Then, we walked down to Via Tortona and a street that ran parallel. There were crowds and crowds of people and, as we commented later, it’s a nicer crowd during Design Week, more relaxed than during Fashion Week. Obviously, there were the people with the strange idea about dress – a little bit quirky or downright weird. But it is more casual, in general.

We met up with F’s best colleagues and visited some places that were open (most were open) including the studio of L’s sister, B who is very, very nice.

Everyone is “wowing” about the designs she does. I’m agreeing but inwardly thinking “Well, this is OK but I wouldn’t have it in my house”. But, of course, you can’t say that.

We did meet a 50-something dancer who has a one-room flat in London, speaks very good English and has just opened a dance studio here in Milan. She might also design jewelry. She might have been quite interesting to get to know but it was late and I was tired and we were about to go to Bar §Basso. I’m sure that I’ll meet her again – if it’s meant to be.

And then a taxi to Bar Basso. Si, who is more like F’s age, seemed genuinely “excited” about the whole thing and the atmosphere at Bar Basso because it was “very International”.

Then we went home.

Also, the people who own the potential new flat are very interested in us taking the flat but want us to come closer to the asking price.

We go this evening to update our offer :-)

Staying with you v going out with my friends

He doesn’t say much.

I mean he talks A LOT, but doesn’t say much in the way of “lurve”. No “I love you”s or “I miss you”s or stuff like that.

So, you have to take what you can.

Last night we were out doing some of the Design Week Fringe events and we ended up at Bar Basso with this rather lovely lady, Si. We got our drinks and were standing outside drinking and having a cigarette amongst the crowds and crowds of people, many foreigners who come for Design Week.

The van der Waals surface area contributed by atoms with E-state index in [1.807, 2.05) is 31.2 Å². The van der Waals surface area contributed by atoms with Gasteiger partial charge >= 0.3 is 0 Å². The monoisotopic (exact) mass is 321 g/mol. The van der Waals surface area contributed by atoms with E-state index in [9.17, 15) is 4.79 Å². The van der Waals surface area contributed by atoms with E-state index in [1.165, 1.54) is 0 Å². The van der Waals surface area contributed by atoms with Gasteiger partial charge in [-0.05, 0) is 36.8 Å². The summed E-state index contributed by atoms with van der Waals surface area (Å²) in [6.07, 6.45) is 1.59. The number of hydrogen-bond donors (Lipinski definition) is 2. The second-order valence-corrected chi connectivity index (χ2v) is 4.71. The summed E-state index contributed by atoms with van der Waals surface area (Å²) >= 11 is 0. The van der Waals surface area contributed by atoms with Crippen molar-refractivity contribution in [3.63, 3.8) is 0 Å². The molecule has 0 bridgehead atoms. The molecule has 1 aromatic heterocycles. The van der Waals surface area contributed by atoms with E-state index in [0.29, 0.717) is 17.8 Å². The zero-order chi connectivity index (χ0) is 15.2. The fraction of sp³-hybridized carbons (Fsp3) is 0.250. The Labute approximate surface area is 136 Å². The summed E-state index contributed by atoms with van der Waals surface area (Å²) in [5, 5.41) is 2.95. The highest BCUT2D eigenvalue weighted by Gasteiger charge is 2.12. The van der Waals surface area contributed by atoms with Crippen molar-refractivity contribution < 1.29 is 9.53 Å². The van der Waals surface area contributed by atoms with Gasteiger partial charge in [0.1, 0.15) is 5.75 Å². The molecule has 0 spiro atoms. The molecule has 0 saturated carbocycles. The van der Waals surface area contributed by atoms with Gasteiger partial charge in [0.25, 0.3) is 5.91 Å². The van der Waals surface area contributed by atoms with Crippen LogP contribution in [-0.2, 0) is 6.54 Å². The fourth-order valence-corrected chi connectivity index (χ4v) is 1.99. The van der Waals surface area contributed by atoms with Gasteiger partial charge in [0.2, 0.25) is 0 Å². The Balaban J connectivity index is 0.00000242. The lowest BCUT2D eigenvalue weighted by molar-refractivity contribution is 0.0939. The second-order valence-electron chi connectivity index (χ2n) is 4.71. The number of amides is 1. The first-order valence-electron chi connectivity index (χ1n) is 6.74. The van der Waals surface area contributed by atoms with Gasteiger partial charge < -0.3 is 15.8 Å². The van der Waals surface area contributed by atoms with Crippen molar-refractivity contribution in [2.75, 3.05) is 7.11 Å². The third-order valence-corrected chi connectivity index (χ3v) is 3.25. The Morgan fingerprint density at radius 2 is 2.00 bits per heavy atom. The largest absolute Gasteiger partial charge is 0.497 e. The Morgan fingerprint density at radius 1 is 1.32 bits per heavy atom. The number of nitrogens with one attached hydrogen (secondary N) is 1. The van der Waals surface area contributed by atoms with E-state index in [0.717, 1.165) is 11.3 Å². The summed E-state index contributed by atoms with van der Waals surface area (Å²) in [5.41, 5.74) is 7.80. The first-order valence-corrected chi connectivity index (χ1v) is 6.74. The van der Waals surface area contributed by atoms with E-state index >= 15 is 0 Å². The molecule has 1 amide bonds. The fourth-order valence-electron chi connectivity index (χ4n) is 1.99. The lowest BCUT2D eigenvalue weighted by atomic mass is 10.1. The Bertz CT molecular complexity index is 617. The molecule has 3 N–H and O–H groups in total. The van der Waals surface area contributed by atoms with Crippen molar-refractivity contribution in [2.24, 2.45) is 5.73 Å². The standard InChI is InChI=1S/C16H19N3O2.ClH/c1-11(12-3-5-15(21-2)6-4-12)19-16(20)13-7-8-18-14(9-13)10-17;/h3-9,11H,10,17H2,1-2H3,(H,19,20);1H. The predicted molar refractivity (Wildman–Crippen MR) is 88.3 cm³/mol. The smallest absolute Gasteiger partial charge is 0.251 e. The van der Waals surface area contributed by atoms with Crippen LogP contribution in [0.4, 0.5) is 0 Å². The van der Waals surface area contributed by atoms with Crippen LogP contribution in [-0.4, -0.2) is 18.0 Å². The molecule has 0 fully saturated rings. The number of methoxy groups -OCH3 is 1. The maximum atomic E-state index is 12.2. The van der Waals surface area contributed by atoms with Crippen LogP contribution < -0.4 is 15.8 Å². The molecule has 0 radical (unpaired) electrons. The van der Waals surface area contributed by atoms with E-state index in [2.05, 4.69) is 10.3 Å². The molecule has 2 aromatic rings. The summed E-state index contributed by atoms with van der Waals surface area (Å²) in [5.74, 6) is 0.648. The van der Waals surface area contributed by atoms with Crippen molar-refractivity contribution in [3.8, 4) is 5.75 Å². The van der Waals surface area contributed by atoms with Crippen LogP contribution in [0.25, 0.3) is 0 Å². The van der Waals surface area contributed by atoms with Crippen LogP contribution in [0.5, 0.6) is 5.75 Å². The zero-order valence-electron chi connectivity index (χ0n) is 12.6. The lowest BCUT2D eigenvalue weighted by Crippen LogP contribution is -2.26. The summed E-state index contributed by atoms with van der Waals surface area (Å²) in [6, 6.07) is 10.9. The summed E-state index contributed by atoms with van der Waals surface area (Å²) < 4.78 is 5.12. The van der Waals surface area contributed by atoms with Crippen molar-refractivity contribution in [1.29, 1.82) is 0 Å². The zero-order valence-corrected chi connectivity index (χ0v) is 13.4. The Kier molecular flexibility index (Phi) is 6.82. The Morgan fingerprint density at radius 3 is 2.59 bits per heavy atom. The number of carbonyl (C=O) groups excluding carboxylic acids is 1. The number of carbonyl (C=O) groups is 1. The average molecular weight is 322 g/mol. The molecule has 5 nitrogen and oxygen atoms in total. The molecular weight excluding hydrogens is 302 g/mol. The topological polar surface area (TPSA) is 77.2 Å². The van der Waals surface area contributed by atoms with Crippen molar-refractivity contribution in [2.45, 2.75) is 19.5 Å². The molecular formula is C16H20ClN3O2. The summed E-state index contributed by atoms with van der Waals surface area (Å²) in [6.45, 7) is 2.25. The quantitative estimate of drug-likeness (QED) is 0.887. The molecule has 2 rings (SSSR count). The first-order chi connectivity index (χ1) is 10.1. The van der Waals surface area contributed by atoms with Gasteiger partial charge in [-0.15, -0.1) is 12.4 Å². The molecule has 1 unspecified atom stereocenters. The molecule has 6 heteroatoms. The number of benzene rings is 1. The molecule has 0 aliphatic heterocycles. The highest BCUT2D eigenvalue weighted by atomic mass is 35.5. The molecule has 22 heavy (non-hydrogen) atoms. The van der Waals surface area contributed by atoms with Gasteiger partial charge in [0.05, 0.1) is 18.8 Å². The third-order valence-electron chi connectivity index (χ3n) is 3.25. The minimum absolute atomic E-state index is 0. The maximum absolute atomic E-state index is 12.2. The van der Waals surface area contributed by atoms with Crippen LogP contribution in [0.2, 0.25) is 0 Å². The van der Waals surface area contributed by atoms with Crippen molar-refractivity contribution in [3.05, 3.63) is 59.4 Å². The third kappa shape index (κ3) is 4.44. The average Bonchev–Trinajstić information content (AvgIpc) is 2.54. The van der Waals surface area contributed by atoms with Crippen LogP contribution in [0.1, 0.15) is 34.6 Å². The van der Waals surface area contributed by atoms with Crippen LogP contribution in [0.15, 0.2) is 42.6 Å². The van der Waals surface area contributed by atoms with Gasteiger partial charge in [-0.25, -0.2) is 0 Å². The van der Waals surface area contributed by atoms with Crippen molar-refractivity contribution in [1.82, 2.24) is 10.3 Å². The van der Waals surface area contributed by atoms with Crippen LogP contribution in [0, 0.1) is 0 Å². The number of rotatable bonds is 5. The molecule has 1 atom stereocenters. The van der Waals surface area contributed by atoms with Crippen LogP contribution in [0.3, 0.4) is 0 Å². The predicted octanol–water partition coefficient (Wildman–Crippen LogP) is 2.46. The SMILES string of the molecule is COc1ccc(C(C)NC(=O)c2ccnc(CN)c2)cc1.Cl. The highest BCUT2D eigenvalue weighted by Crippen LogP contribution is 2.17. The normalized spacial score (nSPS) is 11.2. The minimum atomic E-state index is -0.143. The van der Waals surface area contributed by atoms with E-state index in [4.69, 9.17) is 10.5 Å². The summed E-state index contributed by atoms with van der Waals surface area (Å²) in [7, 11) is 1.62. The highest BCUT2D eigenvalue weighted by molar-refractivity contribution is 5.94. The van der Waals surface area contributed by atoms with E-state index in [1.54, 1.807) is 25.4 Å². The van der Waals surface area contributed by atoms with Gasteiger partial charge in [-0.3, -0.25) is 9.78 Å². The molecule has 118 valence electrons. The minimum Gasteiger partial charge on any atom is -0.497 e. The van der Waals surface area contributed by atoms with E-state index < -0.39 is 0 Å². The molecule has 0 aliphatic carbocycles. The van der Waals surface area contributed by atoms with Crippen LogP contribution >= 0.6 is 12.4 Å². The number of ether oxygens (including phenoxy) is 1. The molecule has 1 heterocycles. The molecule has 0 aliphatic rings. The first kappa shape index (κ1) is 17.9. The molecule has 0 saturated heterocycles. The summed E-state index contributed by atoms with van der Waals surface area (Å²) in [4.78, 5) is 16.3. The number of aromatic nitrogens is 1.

F likes to get the cocktails in great big glasses, which they do there and is one of their trademarks. Then there were these people from somewhere “abroad”, staring at our drinks whilst they were drinking the same drinks in very small glasses and chatting amongst themselves about the drinks, probably thinking they were some special drink and, of course, they’re in Milan so everything is exotic.

Anyway, F was saying to Si that he could go out every night with his friends, staying out with them but that he “prefer to stay with Andy”. That’s about as close as I get to an “I love you”.

Later, when we were at home, I said that it was one of the nicest things he had ever said.

He doesn’t take praise well and so the reply was “Well, it’s true”, which I guessed anyway.

Still, it was a lovely and unexpected thing.

How excited are we?

Well, it seems, very excited.

Bordering on hysterical.

Now, when I say “we”, I don’t actually mean “we” as in F & me. I mean my colleague, S.

She is a bit “snobby”. Not in a horrible way, of course, but she does like to think of herself as better than she is. More elegant, more beautiful, etc. I find it funny, to be honest.

Anyway, it’s the Furniture Fair in Milan this week and F’s shop has a display of some furniture, the fabric for which was designed by the designer (of the clothes, obviously). And there is a kind of small “party” which is really just an aperitivo, tonight. I am going, of course and, as F requested, invited certain people (it means that the shop will be full and that’s always good). There will be prosecco and the event is catered with some very nice “finger food” and there are waiters mingling to hand out this finger food. I go because F wants me to go and he can introduce me to English people and I can talk to them, which he likes.